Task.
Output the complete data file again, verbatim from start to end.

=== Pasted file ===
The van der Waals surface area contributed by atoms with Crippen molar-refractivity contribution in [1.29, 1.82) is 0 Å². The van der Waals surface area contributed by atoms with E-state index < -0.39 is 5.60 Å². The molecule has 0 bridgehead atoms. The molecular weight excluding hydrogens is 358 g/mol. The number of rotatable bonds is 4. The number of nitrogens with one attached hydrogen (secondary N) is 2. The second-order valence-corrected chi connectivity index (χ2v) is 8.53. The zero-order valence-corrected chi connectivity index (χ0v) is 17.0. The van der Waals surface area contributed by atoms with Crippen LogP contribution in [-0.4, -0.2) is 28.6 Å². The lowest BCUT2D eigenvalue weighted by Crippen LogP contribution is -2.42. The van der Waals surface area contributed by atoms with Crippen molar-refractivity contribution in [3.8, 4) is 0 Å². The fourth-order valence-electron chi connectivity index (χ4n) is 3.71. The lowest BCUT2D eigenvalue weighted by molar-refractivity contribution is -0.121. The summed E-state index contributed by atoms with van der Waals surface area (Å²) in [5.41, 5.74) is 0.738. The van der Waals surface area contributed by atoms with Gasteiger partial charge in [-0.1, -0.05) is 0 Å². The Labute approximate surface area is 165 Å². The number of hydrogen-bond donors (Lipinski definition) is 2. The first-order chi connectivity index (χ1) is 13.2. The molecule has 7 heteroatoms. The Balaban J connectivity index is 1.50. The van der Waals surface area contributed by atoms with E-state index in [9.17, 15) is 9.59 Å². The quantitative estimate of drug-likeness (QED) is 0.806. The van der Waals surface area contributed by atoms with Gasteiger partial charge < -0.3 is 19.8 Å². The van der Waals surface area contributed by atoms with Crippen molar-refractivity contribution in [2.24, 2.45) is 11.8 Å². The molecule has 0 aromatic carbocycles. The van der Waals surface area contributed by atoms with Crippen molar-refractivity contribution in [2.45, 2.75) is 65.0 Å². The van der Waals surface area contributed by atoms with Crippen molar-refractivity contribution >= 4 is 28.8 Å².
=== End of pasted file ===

The van der Waals surface area contributed by atoms with Crippen molar-refractivity contribution in [1.29, 1.82) is 0 Å². The van der Waals surface area contributed by atoms with E-state index < -0.39 is 5.60 Å². The molecule has 0 bridgehead atoms. The molecular weight excluding hydrogens is 358 g/mol. The number of rotatable bonds is 4. The number of nitrogens with one attached hydrogen (secondary N) is 2. The second-order valence-corrected chi connectivity index (χ2v) is 8.53. The zero-order valence-corrected chi connectivity index (χ0v) is 17.0. The van der Waals surface area contributed by atoms with Crippen LogP contribution in [-0.4, -0.2) is 28.6 Å². The lowest BCUT2D eigenvalue weighted by Crippen LogP contribution is -2.42. The van der Waals surface area contributed by atoms with Crippen molar-refractivity contribution in [3.8, 4) is 0 Å². The fourth-order valence-electron chi connectivity index (χ4n) is 3.71. The lowest BCUT2D eigenvalue weighted by molar-refractivity contribution is -0.121. The summed E-state index contributed by atoms with van der Waals surface area (Å²) in [5.41, 5.74) is 0.738. The van der Waals surface area contributed by atoms with Gasteiger partial charge in [-0.1, -0.05) is 0 Å². The Labute approximate surface area is 165 Å². The number of hydrogen-bond donors (Lipinski definition) is 2. The first-order chi connectivity index (χ1) is 13.2. The molecule has 7 heteroatoms. The Balaban J connectivity index is 1.50. The van der Waals surface area contributed by atoms with E-state index in [9.17, 15) is 9.59 Å². The quantitative estimate of drug-likeness (QED) is 0.806. The van der Waals surface area contributed by atoms with Gasteiger partial charge < -0.3 is 19.8 Å². The van der Waals surface area contributed by atoms with Crippen molar-refractivity contribution in [2.24, 2.45) is 11.8 Å². The molecule has 0 aromatic carbocycles. The van der Waals surface area contributed by atoms with Crippen molar-refractivity contribution in [2.45, 2.75) is 65.0 Å². The van der Waals surface area contributed by atoms with Crippen molar-refractivity contribution >= 4 is 28.8 Å².